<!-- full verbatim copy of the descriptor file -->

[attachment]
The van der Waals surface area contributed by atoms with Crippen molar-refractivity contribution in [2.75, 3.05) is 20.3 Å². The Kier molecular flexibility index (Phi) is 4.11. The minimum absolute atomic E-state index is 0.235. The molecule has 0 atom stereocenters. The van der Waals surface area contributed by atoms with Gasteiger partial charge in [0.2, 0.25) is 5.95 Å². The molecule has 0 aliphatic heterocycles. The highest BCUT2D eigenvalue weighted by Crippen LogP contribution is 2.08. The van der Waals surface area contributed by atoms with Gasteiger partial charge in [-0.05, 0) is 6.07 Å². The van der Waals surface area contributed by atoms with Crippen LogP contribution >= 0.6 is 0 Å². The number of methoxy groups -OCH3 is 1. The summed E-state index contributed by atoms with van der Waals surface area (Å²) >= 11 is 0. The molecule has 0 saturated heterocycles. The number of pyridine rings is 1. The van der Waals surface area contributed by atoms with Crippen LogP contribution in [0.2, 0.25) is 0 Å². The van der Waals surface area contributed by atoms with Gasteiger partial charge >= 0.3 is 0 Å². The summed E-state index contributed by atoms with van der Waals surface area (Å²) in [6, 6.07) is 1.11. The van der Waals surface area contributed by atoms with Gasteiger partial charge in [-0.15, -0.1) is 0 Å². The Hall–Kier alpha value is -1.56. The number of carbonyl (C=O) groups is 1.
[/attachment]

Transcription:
The van der Waals surface area contributed by atoms with Crippen molar-refractivity contribution in [2.75, 3.05) is 20.3 Å². The Kier molecular flexibility index (Phi) is 4.11. The minimum absolute atomic E-state index is 0.235. The molecule has 0 atom stereocenters. The van der Waals surface area contributed by atoms with Gasteiger partial charge in [0.2, 0.25) is 5.95 Å². The molecule has 0 aliphatic heterocycles. The highest BCUT2D eigenvalue weighted by Crippen LogP contribution is 2.08. The van der Waals surface area contributed by atoms with Gasteiger partial charge in [-0.05, 0) is 6.07 Å². The van der Waals surface area contributed by atoms with Crippen LogP contribution >= 0.6 is 0 Å². The number of methoxy groups -OCH3 is 1. The summed E-state index contributed by atoms with van der Waals surface area (Å²) >= 11 is 0. The molecule has 0 saturated heterocycles. The number of pyridine rings is 1. The van der Waals surface area contributed by atoms with Crippen LogP contribution in [0.2, 0.25) is 0 Å². The van der Waals surface area contributed by atoms with Gasteiger partial charge >= 0.3 is 0 Å². The summed E-state index contributed by atoms with van der Waals surface area (Å²) in [6, 6.07) is 1.11. The van der Waals surface area contributed by atoms with Gasteiger partial charge in [-0.15, -0.1) is 0 Å². The Hall–Kier alpha value is -1.56. The number of carbonyl (C=O) groups is 1.